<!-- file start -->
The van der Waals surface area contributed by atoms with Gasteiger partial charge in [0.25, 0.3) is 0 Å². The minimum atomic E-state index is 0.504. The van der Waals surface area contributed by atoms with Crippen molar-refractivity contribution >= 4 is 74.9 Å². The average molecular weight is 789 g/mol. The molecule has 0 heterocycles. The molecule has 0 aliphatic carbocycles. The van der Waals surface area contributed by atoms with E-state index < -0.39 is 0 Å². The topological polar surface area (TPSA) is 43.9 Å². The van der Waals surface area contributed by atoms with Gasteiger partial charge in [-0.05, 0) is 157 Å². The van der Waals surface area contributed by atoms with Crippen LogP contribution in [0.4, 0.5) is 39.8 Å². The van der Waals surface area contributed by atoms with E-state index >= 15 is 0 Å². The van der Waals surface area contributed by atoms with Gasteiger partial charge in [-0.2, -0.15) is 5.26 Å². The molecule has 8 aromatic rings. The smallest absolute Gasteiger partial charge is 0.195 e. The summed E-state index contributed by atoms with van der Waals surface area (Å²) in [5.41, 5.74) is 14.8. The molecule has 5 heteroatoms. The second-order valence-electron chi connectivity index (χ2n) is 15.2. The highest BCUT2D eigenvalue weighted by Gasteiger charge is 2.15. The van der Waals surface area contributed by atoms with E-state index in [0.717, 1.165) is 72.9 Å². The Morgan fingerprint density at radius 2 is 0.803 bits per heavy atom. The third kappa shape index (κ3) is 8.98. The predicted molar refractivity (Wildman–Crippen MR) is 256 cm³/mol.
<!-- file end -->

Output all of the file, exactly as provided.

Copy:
The van der Waals surface area contributed by atoms with Gasteiger partial charge in [0.25, 0.3) is 0 Å². The minimum atomic E-state index is 0.504. The van der Waals surface area contributed by atoms with Crippen molar-refractivity contribution >= 4 is 74.9 Å². The average molecular weight is 789 g/mol. The molecule has 0 heterocycles. The molecule has 0 aliphatic carbocycles. The van der Waals surface area contributed by atoms with E-state index < -0.39 is 0 Å². The topological polar surface area (TPSA) is 43.9 Å². The van der Waals surface area contributed by atoms with Gasteiger partial charge in [-0.05, 0) is 157 Å². The van der Waals surface area contributed by atoms with Crippen LogP contribution in [0.4, 0.5) is 39.8 Å². The van der Waals surface area contributed by atoms with E-state index >= 15 is 0 Å². The van der Waals surface area contributed by atoms with Gasteiger partial charge in [-0.2, -0.15) is 5.26 Å². The molecule has 8 aromatic rings. The smallest absolute Gasteiger partial charge is 0.195 e. The summed E-state index contributed by atoms with van der Waals surface area (Å²) in [5.41, 5.74) is 14.8. The molecule has 5 heteroatoms. The second-order valence-electron chi connectivity index (χ2n) is 15.2. The highest BCUT2D eigenvalue weighted by Gasteiger charge is 2.15. The van der Waals surface area contributed by atoms with E-state index in [0.717, 1.165) is 72.9 Å². The Morgan fingerprint density at radius 2 is 0.803 bits per heavy atom. The third kappa shape index (κ3) is 8.98. The predicted molar refractivity (Wildman–Crippen MR) is 256 cm³/mol.